By NewsDesk @infectiousdiseasenews
National Microbiology Center of Majadahonda (Madrid) with the ‘Carlos III’ Health Institute (computer translated) has confirmed the presence of the Crimean Congo virus in the samples sent corresponding to a male who died on Tuesday, August 11, at the Complex University Assistance of Salamanca.
The 69-year-old patient had been admitted to the ICU of the Salamanca Clinic on Monday, Aug 10, after going to the Hospital ‘Nuestra Señora del Castañar’, in Béjar, due to the worsening of the nonspecific symptoms that, days before, he had referred in a home consultation and for which he was in treatment.
In the hospital center, a blackish lesion is observed on one of his legs, in view of what his family environment reports that they had seen him remove a tick the week before.
Faced with this situation, as soon as the suspicion of a possible case of Crimean Congo virus infection was established, Public Health and in coordination with the healthcare field set up the protocol of action and coordination between the national and regional health authorities, with the sending of the analyzes that have given positive results to the FHCC and the adoption of the appropriate protection measures for health professionals.
The Epidemiology Section of the Territorial Health Service of the Junta de Castilla y León, in collaboration with the health professionals of the Salamanca University Assistance Complex, has identified the contacts of the affected person to indicate the follow-up to be carried out; in close contact, this consists of periodically monitoring your body temperature and communicating any change in your health status to your reference epidemiologist.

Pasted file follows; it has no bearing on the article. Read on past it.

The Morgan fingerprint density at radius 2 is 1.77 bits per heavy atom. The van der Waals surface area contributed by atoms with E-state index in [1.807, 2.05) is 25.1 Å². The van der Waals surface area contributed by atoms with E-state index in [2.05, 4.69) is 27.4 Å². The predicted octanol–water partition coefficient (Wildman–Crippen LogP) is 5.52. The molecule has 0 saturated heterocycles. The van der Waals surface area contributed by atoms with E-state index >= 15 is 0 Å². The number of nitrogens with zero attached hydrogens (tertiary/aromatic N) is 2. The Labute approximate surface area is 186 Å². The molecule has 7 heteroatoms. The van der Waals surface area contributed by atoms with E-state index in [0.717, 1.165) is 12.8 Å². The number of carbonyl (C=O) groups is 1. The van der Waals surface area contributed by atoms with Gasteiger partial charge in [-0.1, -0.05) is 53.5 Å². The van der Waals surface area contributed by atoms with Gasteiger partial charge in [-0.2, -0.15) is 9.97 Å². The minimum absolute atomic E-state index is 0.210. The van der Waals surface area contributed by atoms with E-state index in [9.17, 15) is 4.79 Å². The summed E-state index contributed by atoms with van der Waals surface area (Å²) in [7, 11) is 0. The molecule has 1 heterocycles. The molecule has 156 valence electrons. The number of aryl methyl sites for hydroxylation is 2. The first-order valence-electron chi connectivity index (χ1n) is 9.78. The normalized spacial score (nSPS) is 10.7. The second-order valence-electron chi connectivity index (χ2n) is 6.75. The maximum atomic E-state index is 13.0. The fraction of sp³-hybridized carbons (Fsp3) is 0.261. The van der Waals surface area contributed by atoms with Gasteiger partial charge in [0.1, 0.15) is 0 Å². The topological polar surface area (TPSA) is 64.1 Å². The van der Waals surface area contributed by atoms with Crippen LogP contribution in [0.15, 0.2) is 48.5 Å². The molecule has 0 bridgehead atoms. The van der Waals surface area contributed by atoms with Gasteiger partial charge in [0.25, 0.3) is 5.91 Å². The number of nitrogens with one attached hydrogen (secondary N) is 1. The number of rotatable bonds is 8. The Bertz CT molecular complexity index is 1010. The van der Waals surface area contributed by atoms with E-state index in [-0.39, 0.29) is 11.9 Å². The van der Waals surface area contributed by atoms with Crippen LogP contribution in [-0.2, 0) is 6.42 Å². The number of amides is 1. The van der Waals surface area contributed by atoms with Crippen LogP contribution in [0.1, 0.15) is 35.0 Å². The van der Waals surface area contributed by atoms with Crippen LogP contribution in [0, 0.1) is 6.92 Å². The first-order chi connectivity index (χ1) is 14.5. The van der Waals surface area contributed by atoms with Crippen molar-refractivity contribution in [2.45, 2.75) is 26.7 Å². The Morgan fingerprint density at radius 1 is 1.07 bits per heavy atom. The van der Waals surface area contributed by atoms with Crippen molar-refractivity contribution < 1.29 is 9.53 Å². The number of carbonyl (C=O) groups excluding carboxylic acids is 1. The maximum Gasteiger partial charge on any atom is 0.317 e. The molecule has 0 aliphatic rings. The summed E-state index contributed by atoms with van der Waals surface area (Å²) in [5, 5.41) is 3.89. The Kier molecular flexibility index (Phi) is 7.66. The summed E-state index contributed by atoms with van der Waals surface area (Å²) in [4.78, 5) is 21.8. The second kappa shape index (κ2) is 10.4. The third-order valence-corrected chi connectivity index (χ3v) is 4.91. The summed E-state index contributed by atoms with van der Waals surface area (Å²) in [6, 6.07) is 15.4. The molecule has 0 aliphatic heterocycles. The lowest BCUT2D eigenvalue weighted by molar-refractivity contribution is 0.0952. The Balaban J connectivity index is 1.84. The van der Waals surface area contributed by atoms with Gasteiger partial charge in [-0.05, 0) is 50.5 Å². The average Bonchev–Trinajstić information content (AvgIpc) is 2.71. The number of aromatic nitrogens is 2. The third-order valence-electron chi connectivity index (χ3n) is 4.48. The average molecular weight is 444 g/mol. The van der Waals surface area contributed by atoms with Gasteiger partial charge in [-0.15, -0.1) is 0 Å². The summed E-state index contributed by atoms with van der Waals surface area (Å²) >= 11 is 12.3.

Crimean Congo hemorrhagic fever (CCHF) is caused by a virus, the main transmission mechanism of which is the bite of the tick of the genus ‘Hyalomma’, although it can also be transmitted from person to person through contact with blood or fluids of the patient, especially among healthcare personnel if they are not properly protected.
The General Directorate of Public Health of the Junta de Castilla y León maintains information available to the population and health professionals on risks, in order to avoid new infections as much as possible.
Regarding the prevention of tick bites, the health authorities recall the importance of wearing appropriate clothing and footwear during field trips, as well as traveling on the roads and using repellants for both people and pets. Likewise, we must insist that the ticks that may have been fixed must be removed as soon as possible and in an appropriate way, preferably by health professionals.
This was the second case of CCHF reported in Spain this year. On 11 June 2020, public health authorities in the autonomous community of Castile-León reported a confirmed case of CCHF. The case was bitten by a tick at the end of May in Salamanca province and developed compatible symptoms in the days that followed.